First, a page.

As a newly qualified and Certified Mediator, I charge a fixed fee (the ‘basic fee’) for a mediation starting at 9.30am and ending at 5.30pm (GMT), and for time incurred after 5.30pm at my fully inclusive hourly rate of £300 (‘additional time’). The basic fee allows for 8 hours pre-reading time (i.e. position papers and one lever arch file of documents), and a pre-mediation meeting with each participant. There is no refund if a mediation ends for any reason before 5.30pm (GMT). The basic fee is payable in advance, and the mediation will only proceed if all participants and any observers have signed my standard Zoom Mediation Agreement. If the basic fee is payable by representatives of the estate, they are also contractually obliged to pay for any additional time incurred after 5.30pm (GMT). If a participant’s internet connection fails for any reason they agree to carry on by telephone, and bear all corresponding telephone charges.

For appointment as a Co-Mediator I will charge one half of the basic fee and at half of my hourly rate for additional time, so the total fees payable by the participants for either solo or co-mediation are the same.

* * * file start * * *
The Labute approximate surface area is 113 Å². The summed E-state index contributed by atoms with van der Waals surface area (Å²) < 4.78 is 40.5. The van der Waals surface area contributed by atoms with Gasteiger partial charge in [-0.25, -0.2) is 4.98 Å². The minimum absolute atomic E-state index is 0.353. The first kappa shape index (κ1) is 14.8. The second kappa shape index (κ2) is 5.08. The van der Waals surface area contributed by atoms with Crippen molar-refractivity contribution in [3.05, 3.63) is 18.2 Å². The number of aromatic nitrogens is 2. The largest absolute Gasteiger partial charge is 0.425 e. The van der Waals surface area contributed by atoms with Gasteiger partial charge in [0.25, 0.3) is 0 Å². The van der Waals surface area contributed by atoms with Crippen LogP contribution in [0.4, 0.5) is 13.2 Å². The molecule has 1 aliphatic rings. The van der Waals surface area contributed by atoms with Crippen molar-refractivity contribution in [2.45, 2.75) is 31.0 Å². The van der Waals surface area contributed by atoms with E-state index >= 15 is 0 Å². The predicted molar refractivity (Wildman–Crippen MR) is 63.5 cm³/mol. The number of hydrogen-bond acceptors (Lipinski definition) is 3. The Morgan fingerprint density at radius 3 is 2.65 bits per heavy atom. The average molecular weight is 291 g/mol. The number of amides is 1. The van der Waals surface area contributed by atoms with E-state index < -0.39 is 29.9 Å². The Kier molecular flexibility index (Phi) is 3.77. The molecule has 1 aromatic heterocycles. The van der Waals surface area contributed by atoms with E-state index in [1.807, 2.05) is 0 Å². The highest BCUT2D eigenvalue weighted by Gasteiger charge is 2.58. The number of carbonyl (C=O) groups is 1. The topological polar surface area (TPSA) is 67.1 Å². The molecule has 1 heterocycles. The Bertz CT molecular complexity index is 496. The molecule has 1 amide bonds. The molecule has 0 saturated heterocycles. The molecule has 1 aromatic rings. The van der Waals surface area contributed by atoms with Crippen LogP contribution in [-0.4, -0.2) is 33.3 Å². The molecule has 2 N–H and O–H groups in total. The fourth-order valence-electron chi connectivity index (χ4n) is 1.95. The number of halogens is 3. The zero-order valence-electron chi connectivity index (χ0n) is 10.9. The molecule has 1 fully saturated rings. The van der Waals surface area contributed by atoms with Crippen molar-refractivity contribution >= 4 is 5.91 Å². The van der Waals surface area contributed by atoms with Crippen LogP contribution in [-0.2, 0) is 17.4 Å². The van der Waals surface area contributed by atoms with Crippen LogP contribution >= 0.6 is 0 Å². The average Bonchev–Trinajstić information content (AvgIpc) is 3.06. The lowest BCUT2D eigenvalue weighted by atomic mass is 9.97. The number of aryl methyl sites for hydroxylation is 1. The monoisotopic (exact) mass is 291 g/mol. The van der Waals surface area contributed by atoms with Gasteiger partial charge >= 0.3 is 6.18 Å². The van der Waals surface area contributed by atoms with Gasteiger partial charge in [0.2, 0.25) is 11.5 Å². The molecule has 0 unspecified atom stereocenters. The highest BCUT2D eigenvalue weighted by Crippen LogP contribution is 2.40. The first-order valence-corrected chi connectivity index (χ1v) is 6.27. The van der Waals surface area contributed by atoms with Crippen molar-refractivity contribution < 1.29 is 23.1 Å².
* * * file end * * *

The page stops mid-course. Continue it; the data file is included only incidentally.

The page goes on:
As a Mediator my role is to manage a process that enables the parties to come out of their trenches and in a safe environment to walk side by side in jointly exploring and developing a commercial solution of their own design which takes into account: the facts presented in their position statements and agreed bundle; legal merits; litigation risks (including the judge); the time value of money; and the benefits of ‘doing a deal’ now instead of incurring further legal costs by resuming trench warfare.

The unifying factor in all contentious probate and trust cases is the composition of the estate/ trust asset pool, and its value. It is not uncommon for litigation costs to exceed the value of an estate, therefore participants are more likely to walk away from mediation with a slice of a larger cake (i.e. of the estate/trust fund) if they mediate before proceeding to litigation. Thus, the first item of business when I visit each participant in their camp (i.e. their Zoom break-out room), is to clarify and confirm the composition of the estate/trust asset pool, and values, which may have gone up or down since e.g. an IHT 400 was filed. Each participant should also apply for up to date Office Copies and valuations for any land in dispute in advance of the Mediation Day.